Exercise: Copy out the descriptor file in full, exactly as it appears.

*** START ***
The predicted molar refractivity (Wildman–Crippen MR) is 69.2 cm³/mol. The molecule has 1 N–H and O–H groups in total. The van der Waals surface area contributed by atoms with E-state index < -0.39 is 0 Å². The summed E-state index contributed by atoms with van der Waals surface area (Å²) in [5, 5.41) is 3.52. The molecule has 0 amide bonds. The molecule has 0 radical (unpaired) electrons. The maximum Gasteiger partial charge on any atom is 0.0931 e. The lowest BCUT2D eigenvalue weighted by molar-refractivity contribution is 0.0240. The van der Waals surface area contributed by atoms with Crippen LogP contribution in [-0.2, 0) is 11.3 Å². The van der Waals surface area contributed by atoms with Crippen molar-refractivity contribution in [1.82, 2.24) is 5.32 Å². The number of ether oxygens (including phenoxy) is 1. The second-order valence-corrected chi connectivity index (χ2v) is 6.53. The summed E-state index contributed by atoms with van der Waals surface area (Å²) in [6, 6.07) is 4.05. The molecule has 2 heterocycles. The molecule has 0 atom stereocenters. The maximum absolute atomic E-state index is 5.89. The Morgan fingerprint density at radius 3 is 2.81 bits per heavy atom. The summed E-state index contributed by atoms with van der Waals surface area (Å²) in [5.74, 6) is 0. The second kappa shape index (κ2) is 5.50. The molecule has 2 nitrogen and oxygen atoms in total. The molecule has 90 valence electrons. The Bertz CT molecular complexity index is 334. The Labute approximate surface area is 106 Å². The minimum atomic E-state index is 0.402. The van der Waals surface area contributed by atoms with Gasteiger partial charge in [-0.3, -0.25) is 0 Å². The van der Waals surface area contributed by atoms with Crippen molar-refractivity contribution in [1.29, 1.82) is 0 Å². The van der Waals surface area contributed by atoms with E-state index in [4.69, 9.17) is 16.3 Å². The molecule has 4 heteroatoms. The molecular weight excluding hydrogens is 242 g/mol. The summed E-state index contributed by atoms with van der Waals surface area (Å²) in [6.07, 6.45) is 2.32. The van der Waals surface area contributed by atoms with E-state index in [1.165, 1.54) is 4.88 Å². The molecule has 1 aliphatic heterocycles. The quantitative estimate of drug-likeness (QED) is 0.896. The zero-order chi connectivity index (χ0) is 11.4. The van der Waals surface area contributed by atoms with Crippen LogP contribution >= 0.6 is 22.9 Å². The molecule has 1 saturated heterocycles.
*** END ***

The predicted molar refractivity (Wildman–Crippen MR) is 69.2 cm³/mol. The molecule has 1 N–H and O–H groups in total. The van der Waals surface area contributed by atoms with E-state index < -0.39 is 0 Å². The summed E-state index contributed by atoms with van der Waals surface area (Å²) in [5, 5.41) is 3.52. The molecule has 0 amide bonds. The molecule has 0 radical (unpaired) electrons. The maximum Gasteiger partial charge on any atom is 0.0931 e. The lowest BCUT2D eigenvalue weighted by molar-refractivity contribution is 0.0240. The van der Waals surface area contributed by atoms with Crippen LogP contribution in [-0.2, 0) is 11.3 Å². The van der Waals surface area contributed by atoms with Crippen molar-refractivity contribution in [1.82, 2.24) is 5.32 Å². The number of ether oxygens (including phenoxy) is 1. The second-order valence-corrected chi connectivity index (χ2v) is 6.53. The summed E-state index contributed by atoms with van der Waals surface area (Å²) in [6, 6.07) is 4.05. The molecule has 2 heterocycles. The molecule has 0 atom stereocenters. The maximum absolute atomic E-state index is 5.89. The Morgan fingerprint density at radius 3 is 2.81 bits per heavy atom. The summed E-state index contributed by atoms with van der Waals surface area (Å²) in [5.74, 6) is 0. The second kappa shape index (κ2) is 5.50. The molecule has 2 nitrogen and oxygen atoms in total. The molecule has 90 valence electrons. The Bertz CT molecular complexity index is 334. The Labute approximate surface area is 106 Å². The minimum atomic E-state index is 0.402. The van der Waals surface area contributed by atoms with Gasteiger partial charge in [-0.3, -0.25) is 0 Å². The van der Waals surface area contributed by atoms with Crippen molar-refractivity contribution in [1.29, 1.82) is 0 Å². The van der Waals surface area contributed by atoms with E-state index in [4.69, 9.17) is 16.3 Å². The molecule has 4 heteroatoms. The molecular weight excluding hydrogens is 242 g/mol. The summed E-state index contributed by atoms with van der Waals surface area (Å²) in [6.07, 6.45) is 2.32. The van der Waals surface area contributed by atoms with E-state index in [1.165, 1.54) is 4.88 Å². The molecule has 1 aliphatic heterocycles. The quantitative estimate of drug-likeness (QED) is 0.896. The zero-order chi connectivity index (χ0) is 11.4. The van der Waals surface area contributed by atoms with Crippen LogP contribution >= 0.6 is 22.9 Å². The molecule has 1 saturated heterocycles.